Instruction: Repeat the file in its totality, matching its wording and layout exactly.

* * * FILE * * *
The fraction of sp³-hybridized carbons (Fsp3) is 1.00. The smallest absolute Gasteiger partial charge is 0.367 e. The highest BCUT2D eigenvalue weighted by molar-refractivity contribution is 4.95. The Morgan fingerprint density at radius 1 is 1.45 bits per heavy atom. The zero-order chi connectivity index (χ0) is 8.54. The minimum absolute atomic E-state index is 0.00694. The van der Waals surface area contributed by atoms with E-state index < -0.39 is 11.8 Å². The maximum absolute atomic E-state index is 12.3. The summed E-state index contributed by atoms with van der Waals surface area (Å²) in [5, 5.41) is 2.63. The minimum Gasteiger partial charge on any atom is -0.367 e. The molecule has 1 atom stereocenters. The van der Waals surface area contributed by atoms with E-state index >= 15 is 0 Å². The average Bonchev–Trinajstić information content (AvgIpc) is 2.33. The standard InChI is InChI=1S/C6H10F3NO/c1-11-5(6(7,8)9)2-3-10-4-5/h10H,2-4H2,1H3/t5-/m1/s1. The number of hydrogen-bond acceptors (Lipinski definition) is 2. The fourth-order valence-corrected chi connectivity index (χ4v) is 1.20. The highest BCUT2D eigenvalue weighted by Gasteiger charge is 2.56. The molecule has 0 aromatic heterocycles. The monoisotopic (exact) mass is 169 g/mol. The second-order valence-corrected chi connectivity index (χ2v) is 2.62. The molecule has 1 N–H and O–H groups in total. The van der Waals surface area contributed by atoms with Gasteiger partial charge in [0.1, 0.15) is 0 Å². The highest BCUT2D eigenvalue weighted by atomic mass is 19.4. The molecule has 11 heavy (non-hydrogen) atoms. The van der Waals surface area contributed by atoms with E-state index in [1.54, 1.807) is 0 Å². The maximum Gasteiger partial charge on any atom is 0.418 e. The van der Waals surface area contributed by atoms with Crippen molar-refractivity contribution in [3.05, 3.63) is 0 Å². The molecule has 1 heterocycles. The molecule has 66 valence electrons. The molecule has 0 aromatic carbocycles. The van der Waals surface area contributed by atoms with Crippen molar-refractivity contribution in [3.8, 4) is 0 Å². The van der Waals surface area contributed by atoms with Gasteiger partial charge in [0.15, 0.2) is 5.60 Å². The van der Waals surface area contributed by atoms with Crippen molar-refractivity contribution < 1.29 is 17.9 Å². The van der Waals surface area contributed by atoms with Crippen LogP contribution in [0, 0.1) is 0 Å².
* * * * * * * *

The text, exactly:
The fraction of sp³-hybridized carbons (Fsp3) is 1.00. The smallest absolute Gasteiger partial charge is 0.367 e. The highest BCUT2D eigenvalue weighted by molar-refractivity contribution is 4.95. The Morgan fingerprint density at radius 1 is 1.45 bits per heavy atom. The zero-order chi connectivity index (χ0) is 8.54. The minimum absolute atomic E-state index is 0.00694. The van der Waals surface area contributed by atoms with E-state index < -0.39 is 11.8 Å². The maximum absolute atomic E-state index is 12.3. The summed E-state index contributed by atoms with van der Waals surface area (Å²) in [5, 5.41) is 2.63. The minimum Gasteiger partial charge on any atom is -0.367 e. The molecule has 1 atom stereocenters. The van der Waals surface area contributed by atoms with E-state index >= 15 is 0 Å². The average Bonchev–Trinajstić information content (AvgIpc) is 2.33. The standard InChI is InChI=1S/C6H10F3NO/c1-11-5(6(7,8)9)2-3-10-4-5/h10H,2-4H2,1H3/t5-/m1/s1. The number of hydrogen-bond acceptors (Lipinski definition) is 2. The fourth-order valence-corrected chi connectivity index (χ4v) is 1.20. The highest BCUT2D eigenvalue weighted by Gasteiger charge is 2.56. The molecule has 0 aromatic heterocycles. The monoisotopic (exact) mass is 169 g/mol. The second-order valence-corrected chi connectivity index (χ2v) is 2.62. The molecule has 1 N–H and O–H groups in total. The van der Waals surface area contributed by atoms with Gasteiger partial charge in [0.1, 0.15) is 0 Å². The highest BCUT2D eigenvalue weighted by atomic mass is 19.4. The molecule has 11 heavy (non-hydrogen) atoms. The van der Waals surface area contributed by atoms with E-state index in [1.54, 1.807) is 0 Å². The maximum Gasteiger partial charge on any atom is 0.418 e. The van der Waals surface area contributed by atoms with Crippen molar-refractivity contribution in [3.05, 3.63) is 0 Å². The molecule has 1 heterocycles. The molecule has 66 valence electrons. The molecule has 0 aromatic carbocycles. The van der Waals surface area contributed by atoms with Crippen molar-refractivity contribution in [3.8, 4) is 0 Å². The van der Waals surface area contributed by atoms with Gasteiger partial charge in [0.15, 0.2) is 5.60 Å². The van der Waals surface area contributed by atoms with Crippen molar-refractivity contribution < 1.29 is 17.9 Å². The van der Waals surface area contributed by atoms with Crippen LogP contribution in [0, 0.1) is 0 Å².